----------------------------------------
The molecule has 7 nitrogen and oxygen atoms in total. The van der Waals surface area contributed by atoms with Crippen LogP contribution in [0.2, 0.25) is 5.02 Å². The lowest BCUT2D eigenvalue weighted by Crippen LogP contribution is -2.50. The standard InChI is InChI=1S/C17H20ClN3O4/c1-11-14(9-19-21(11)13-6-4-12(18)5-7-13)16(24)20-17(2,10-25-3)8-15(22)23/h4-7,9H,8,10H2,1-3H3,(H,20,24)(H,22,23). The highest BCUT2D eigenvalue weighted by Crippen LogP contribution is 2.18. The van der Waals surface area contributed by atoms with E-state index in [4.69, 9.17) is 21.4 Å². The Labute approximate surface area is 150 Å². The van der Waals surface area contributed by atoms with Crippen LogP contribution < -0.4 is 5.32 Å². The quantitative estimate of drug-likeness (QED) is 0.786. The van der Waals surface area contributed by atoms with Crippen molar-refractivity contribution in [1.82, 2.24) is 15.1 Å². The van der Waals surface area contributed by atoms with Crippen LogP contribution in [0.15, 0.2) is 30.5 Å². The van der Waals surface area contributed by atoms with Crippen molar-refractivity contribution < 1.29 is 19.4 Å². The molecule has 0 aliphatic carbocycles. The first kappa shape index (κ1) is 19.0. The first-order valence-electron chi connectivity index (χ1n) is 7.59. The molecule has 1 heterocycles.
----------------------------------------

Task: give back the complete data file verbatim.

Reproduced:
The molecule has 7 nitrogen and oxygen atoms in total. The van der Waals surface area contributed by atoms with Crippen LogP contribution in [0.2, 0.25) is 5.02 Å². The lowest BCUT2D eigenvalue weighted by Crippen LogP contribution is -2.50. The standard InChI is InChI=1S/C17H20ClN3O4/c1-11-14(9-19-21(11)13-6-4-12(18)5-7-13)16(24)20-17(2,10-25-3)8-15(22)23/h4-7,9H,8,10H2,1-3H3,(H,20,24)(H,22,23). The highest BCUT2D eigenvalue weighted by Crippen LogP contribution is 2.18. The van der Waals surface area contributed by atoms with E-state index in [4.69, 9.17) is 21.4 Å². The Labute approximate surface area is 150 Å². The van der Waals surface area contributed by atoms with Crippen LogP contribution < -0.4 is 5.32 Å². The quantitative estimate of drug-likeness (QED) is 0.786. The van der Waals surface area contributed by atoms with Crippen molar-refractivity contribution in [1.82, 2.24) is 15.1 Å². The van der Waals surface area contributed by atoms with Crippen LogP contribution in [0.15, 0.2) is 30.5 Å². The van der Waals surface area contributed by atoms with Crippen molar-refractivity contribution < 1.29 is 19.4 Å². The molecule has 0 aliphatic carbocycles. The first kappa shape index (κ1) is 19.0. The first-order valence-electron chi connectivity index (χ1n) is 7.59. The molecule has 1 heterocycles.